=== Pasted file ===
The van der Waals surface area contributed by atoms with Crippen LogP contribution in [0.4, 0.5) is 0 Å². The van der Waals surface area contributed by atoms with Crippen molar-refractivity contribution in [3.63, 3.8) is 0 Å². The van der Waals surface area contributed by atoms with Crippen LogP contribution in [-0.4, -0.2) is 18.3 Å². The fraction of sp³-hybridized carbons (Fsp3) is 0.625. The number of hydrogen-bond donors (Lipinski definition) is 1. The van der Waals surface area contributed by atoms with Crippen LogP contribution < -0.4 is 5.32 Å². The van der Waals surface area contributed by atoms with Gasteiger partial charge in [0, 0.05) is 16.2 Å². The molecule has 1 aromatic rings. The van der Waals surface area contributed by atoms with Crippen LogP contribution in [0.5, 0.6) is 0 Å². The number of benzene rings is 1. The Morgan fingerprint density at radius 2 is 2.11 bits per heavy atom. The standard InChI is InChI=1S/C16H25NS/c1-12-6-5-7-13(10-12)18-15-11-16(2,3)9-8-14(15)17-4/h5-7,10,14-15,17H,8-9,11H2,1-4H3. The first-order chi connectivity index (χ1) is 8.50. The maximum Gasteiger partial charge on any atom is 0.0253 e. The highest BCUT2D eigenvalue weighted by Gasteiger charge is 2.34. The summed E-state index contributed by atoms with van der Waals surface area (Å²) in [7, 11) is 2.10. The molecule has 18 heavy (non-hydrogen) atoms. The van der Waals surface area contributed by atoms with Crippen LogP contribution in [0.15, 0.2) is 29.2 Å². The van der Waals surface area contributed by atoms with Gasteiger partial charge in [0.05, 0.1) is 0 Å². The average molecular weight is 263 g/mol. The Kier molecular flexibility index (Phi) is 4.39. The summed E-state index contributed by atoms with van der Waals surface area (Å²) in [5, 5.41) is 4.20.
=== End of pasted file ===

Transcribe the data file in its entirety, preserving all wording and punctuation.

The van der Waals surface area contributed by atoms with Crippen LogP contribution in [0.4, 0.5) is 0 Å². The van der Waals surface area contributed by atoms with Crippen molar-refractivity contribution in [3.63, 3.8) is 0 Å². The van der Waals surface area contributed by atoms with Crippen LogP contribution in [-0.4, -0.2) is 18.3 Å². The fraction of sp³-hybridized carbons (Fsp3) is 0.625. The number of hydrogen-bond donors (Lipinski definition) is 1. The van der Waals surface area contributed by atoms with Crippen LogP contribution < -0.4 is 5.32 Å². The van der Waals surface area contributed by atoms with Gasteiger partial charge in [0, 0.05) is 16.2 Å². The molecule has 1 aromatic rings. The van der Waals surface area contributed by atoms with Crippen LogP contribution in [0.5, 0.6) is 0 Å². The number of benzene rings is 1. The Morgan fingerprint density at radius 2 is 2.11 bits per heavy atom. The standard InChI is InChI=1S/C16H25NS/c1-12-6-5-7-13(10-12)18-15-11-16(2,3)9-8-14(15)17-4/h5-7,10,14-15,17H,8-9,11H2,1-4H3. The first-order chi connectivity index (χ1) is 8.50. The maximum Gasteiger partial charge on any atom is 0.0253 e. The highest BCUT2D eigenvalue weighted by Gasteiger charge is 2.34. The summed E-state index contributed by atoms with van der Waals surface area (Å²) in [7, 11) is 2.10. The molecule has 18 heavy (non-hydrogen) atoms. The van der Waals surface area contributed by atoms with Crippen LogP contribution in [0.15, 0.2) is 29.2 Å². The van der Waals surface area contributed by atoms with Gasteiger partial charge in [0.05, 0.1) is 0 Å². The average molecular weight is 263 g/mol. The Kier molecular flexibility index (Phi) is 4.39. The summed E-state index contributed by atoms with van der Waals surface area (Å²) in [5, 5.41) is 4.20.